There’s Probably Trash in Your Recycling Bin. What’s the Big Deal?
Updated: Dec 9, 2019
Do you know what should and should not be recycled, or are you a wishful recycler? You may think you know what should go in your recycling bin, but chances are you’re recycling items that don’t belong there. The good news is more people are recycling today than ever before. The bad news is that even though we are recycling more, many of us are not Recycling Right.
There is a popular notion that if you are in doubt about whether something is recyclable, you should just recycle it. In reality, if you’re in doubt, you should just throw that item away. We call this “wishful recycling” because you’re putting items in the recycling bin wishing that they will be recycled. But items won’t just get recycled because they’re in the recycling bin. Instead, workers at recycling centers will spend a significant amount of time sorting recyclables from garbage and throwing out what doesn’t belong. If they don’t do this, machines become clogged or damaged by items which can include things such as hoses, Christmas lights, plastic bags and even furniture, none of which are recyclable.
What else happens when you “wishfully recycle” trash? The value of recyclables drops. The original model for recycling programs was that the revenue from selling recyclables would cover the costs of collecting and sorting the items. But when trash gets mixed in with recyclables, that load of recyclables isn’t nearly as valuable. As a result, recycling programs have to increase the cost of recycling fees so that they can continue to operate.
Most communities started single-stream recycling to make it easier for people to throw all their recyclable plastic, cardboard and paper in one bin. But in this effort to make recycling easier, it also became easier for people to throw their trash into that bin right along with the recyclables.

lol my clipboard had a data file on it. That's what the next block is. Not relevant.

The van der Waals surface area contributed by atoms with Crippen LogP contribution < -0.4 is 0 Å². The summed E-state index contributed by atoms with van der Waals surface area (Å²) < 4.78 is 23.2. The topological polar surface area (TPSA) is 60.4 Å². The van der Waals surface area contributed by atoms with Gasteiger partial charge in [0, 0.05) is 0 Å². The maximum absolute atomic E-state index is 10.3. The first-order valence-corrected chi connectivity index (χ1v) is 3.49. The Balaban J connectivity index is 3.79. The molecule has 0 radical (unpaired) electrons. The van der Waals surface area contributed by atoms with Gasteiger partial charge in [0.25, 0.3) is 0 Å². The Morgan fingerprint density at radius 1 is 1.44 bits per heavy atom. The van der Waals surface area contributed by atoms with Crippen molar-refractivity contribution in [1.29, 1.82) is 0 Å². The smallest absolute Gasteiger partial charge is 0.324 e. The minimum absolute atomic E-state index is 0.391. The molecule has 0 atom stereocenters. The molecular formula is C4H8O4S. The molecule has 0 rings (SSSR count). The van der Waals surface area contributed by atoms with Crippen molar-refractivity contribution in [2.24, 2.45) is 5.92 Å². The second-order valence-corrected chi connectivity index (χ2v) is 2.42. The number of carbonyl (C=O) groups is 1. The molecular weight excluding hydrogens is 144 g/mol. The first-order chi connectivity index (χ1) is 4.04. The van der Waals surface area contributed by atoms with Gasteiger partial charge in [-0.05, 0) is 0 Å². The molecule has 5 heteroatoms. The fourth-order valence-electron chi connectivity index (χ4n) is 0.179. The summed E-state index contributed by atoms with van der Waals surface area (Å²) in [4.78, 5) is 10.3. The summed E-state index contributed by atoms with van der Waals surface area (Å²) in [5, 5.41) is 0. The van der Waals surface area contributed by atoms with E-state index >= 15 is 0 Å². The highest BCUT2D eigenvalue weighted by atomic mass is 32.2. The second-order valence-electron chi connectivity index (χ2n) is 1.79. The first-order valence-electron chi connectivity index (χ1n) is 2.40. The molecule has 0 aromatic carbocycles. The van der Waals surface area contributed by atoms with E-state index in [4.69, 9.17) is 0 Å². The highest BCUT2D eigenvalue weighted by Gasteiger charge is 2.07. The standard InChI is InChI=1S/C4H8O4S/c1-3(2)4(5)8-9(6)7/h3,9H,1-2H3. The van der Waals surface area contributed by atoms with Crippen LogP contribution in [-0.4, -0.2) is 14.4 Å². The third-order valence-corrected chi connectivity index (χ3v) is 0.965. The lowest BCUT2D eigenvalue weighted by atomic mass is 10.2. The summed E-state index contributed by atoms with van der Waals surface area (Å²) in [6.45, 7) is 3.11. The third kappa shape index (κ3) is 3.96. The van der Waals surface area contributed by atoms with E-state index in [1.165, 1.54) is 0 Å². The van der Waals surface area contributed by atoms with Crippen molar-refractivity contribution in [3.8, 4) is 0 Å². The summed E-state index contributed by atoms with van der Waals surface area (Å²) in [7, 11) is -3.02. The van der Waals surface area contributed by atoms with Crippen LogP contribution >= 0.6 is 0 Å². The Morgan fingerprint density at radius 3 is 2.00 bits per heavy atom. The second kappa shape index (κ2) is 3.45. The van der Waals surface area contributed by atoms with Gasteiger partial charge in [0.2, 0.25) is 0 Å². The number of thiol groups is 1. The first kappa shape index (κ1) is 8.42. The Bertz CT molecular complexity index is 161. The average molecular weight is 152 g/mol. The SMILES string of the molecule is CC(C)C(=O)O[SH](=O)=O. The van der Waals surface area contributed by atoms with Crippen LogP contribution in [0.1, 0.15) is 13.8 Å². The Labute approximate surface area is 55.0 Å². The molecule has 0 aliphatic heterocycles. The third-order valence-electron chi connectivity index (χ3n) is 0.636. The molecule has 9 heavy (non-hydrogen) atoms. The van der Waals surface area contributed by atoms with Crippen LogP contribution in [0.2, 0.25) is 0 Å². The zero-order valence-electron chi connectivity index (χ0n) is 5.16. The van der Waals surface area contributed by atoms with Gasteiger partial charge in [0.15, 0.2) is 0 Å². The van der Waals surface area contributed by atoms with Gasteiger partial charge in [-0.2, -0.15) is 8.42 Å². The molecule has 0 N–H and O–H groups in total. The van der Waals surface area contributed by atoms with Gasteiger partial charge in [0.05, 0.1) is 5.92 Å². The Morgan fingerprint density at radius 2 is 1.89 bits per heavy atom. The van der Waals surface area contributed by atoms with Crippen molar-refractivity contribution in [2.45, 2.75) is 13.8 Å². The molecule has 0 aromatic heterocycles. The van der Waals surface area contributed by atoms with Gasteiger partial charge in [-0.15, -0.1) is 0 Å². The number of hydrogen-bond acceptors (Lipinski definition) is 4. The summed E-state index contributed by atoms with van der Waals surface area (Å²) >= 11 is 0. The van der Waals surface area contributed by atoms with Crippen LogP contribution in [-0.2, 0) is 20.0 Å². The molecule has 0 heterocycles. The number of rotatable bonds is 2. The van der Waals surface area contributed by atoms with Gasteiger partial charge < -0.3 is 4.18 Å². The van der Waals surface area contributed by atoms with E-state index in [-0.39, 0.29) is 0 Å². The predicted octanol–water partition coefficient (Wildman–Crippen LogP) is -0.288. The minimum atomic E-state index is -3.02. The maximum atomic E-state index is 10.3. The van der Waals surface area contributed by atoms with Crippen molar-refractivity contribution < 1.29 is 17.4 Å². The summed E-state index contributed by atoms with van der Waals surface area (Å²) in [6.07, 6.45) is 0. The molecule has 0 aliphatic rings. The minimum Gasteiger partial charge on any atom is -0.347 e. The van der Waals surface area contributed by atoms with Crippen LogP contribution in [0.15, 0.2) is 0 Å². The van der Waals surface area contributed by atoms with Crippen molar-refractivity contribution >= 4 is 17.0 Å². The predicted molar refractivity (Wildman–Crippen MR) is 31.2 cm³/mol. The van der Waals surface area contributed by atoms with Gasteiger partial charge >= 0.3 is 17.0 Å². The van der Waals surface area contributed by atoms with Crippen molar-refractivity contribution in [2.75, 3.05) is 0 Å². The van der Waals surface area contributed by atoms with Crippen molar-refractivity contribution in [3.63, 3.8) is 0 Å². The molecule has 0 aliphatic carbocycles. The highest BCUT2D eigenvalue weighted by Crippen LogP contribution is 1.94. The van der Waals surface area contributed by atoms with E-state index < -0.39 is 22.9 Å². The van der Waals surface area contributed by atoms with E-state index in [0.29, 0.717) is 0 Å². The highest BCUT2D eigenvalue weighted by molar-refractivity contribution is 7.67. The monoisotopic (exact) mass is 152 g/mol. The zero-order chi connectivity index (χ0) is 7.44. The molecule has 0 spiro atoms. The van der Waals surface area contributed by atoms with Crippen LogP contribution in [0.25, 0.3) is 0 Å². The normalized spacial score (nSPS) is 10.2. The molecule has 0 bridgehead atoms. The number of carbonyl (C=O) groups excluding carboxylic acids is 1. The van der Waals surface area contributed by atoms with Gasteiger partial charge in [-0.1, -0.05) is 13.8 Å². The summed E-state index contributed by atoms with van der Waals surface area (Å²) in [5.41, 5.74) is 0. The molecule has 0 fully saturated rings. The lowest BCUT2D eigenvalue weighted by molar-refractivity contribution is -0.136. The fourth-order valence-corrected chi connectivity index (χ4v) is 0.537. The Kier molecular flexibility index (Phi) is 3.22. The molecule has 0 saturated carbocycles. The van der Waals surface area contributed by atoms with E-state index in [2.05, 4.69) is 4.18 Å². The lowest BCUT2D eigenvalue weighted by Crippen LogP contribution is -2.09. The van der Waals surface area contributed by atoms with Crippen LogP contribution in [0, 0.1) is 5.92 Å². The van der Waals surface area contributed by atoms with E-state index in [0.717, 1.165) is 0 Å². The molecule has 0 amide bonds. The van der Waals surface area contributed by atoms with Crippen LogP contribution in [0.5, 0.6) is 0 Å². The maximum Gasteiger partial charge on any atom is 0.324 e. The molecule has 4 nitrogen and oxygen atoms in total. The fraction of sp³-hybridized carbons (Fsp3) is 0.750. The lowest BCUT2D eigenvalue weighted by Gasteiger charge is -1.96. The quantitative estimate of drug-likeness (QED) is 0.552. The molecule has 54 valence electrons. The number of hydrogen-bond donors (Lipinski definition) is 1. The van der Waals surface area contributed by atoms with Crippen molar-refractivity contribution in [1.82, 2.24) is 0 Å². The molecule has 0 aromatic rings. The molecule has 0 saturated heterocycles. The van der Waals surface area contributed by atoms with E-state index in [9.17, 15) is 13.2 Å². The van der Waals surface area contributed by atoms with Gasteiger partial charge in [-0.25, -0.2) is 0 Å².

What’s making this problem especially important now is China’s recent inception of a new policy called “National Sword,” which sets a very low limit for “contaminated” recyclables. China won’t accept recyclables unless the load is nearly 100 percent free of trash, something that is not currently possible with our existing sorting technology.
So instead of crossing your fingers and hoping for the best when you throw something in the recycling bin, what can you do? It’s simple: learn what’s recyclable and what isn’t. Go to the Brown County Resource Recovery website, www.BrownCountyRecycling.org, where you can find information about which materials are accepted in curbside recycling, and what to do with materials that are not.
For example, plastic bags should never be recycled in your curbside recycling because they can cause significant damage to the sorting machines. Many grocery and department stores have plastic bag drop-offs so you can still recycle your plastic bags. Another example is sharps. Needles, lancets and other sharps should absolutely not go in your recycling bin due to the danger of needlesticks from used sharps. Utilize the Brown County Sharps Disposal Program to drop-off used sharps.
Recycling is beneficial for everyone and helps our environment and economy. Recycling aids in saving energy, preventing pollution and conserving our resources. Recycling also creates jobs for our communities. So don’t give up on recycling or just cross your fingers and hope for the best. Just Recycle Right!